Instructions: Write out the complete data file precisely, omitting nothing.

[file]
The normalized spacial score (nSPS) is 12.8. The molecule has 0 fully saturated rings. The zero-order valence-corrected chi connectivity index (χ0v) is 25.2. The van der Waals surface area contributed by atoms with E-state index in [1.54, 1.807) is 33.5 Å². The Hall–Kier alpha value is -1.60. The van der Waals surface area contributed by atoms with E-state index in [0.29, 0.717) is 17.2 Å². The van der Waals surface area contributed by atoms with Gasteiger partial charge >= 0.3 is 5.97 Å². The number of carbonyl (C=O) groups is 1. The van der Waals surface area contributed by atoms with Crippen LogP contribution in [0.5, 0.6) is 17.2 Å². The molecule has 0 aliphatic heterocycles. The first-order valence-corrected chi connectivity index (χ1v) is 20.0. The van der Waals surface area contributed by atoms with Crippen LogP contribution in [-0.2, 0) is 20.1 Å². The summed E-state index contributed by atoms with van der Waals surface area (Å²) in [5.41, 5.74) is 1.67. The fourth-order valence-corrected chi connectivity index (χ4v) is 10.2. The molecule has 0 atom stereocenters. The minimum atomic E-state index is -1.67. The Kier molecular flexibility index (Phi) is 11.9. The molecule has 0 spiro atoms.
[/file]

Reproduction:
The normalized spacial score (nSPS) is 12.8. The molecule has 0 fully saturated rings. The zero-order valence-corrected chi connectivity index (χ0v) is 25.2. The van der Waals surface area contributed by atoms with E-state index in [1.54, 1.807) is 33.5 Å². The Hall–Kier alpha value is -1.60. The van der Waals surface area contributed by atoms with E-state index in [0.29, 0.717) is 17.2 Å². The van der Waals surface area contributed by atoms with Gasteiger partial charge >= 0.3 is 5.97 Å². The number of carbonyl (C=O) groups is 1. The van der Waals surface area contributed by atoms with Crippen LogP contribution in [0.5, 0.6) is 17.2 Å². The molecule has 0 aliphatic heterocycles. The first-order valence-corrected chi connectivity index (χ1v) is 20.0. The van der Waals surface area contributed by atoms with Crippen LogP contribution in [-0.2, 0) is 20.1 Å². The summed E-state index contributed by atoms with van der Waals surface area (Å²) in [5.41, 5.74) is 1.67. The fourth-order valence-corrected chi connectivity index (χ4v) is 10.2. The molecule has 0 atom stereocenters. The minimum atomic E-state index is -1.67. The Kier molecular flexibility index (Phi) is 11.9. The molecule has 0 spiro atoms.